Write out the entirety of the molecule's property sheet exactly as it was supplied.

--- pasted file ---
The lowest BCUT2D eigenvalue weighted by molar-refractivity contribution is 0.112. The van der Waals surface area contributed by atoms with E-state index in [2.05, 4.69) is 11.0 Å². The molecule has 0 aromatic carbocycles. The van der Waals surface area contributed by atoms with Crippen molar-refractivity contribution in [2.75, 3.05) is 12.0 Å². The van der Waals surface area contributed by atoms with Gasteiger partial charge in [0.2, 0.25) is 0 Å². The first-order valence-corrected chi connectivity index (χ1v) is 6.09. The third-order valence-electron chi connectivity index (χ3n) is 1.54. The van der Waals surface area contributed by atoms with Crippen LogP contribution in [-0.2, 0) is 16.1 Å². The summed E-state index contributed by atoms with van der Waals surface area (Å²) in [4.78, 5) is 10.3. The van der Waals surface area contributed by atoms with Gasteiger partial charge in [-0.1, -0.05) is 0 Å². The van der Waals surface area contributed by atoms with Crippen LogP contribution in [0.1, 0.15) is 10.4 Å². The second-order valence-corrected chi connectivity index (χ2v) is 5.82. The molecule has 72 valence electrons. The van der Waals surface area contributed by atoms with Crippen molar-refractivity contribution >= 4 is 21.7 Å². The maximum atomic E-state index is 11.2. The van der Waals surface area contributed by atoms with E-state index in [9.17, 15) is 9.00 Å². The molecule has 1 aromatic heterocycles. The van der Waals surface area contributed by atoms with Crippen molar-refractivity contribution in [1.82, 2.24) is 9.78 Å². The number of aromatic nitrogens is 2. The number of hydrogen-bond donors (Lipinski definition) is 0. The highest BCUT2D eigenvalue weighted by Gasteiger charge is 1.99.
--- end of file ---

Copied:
The lowest BCUT2D eigenvalue weighted by molar-refractivity contribution is 0.112. The van der Waals surface area contributed by atoms with E-state index in [2.05, 4.69) is 11.0 Å². The molecule has 0 aromatic carbocycles. The van der Waals surface area contributed by atoms with Crippen molar-refractivity contribution in [2.75, 3.05) is 12.0 Å². The van der Waals surface area contributed by atoms with Gasteiger partial charge in [0.2, 0.25) is 0 Å². The first-order valence-corrected chi connectivity index (χ1v) is 6.09. The third-order valence-electron chi connectivity index (χ3n) is 1.54. The van der Waals surface area contributed by atoms with Crippen LogP contribution in [-0.2, 0) is 16.1 Å². The summed E-state index contributed by atoms with van der Waals surface area (Å²) in [4.78, 5) is 10.3. The van der Waals surface area contributed by atoms with Gasteiger partial charge in [-0.1, -0.05) is 0 Å². The van der Waals surface area contributed by atoms with Crippen LogP contribution in [0.1, 0.15) is 10.4 Å². The second-order valence-corrected chi connectivity index (χ2v) is 5.82. The molecule has 72 valence electrons. The van der Waals surface area contributed by atoms with Crippen molar-refractivity contribution >= 4 is 21.7 Å². The maximum atomic E-state index is 11.2. The van der Waals surface area contributed by atoms with E-state index in [9.17, 15) is 9.00 Å². The molecule has 1 aromatic heterocycles. The van der Waals surface area contributed by atoms with Crippen molar-refractivity contribution in [1.82, 2.24) is 9.78 Å². The number of aromatic nitrogens is 2. The number of hydrogen-bond donors (Lipinski definition) is 0. The highest BCUT2D eigenvalue weighted by Gasteiger charge is 1.99.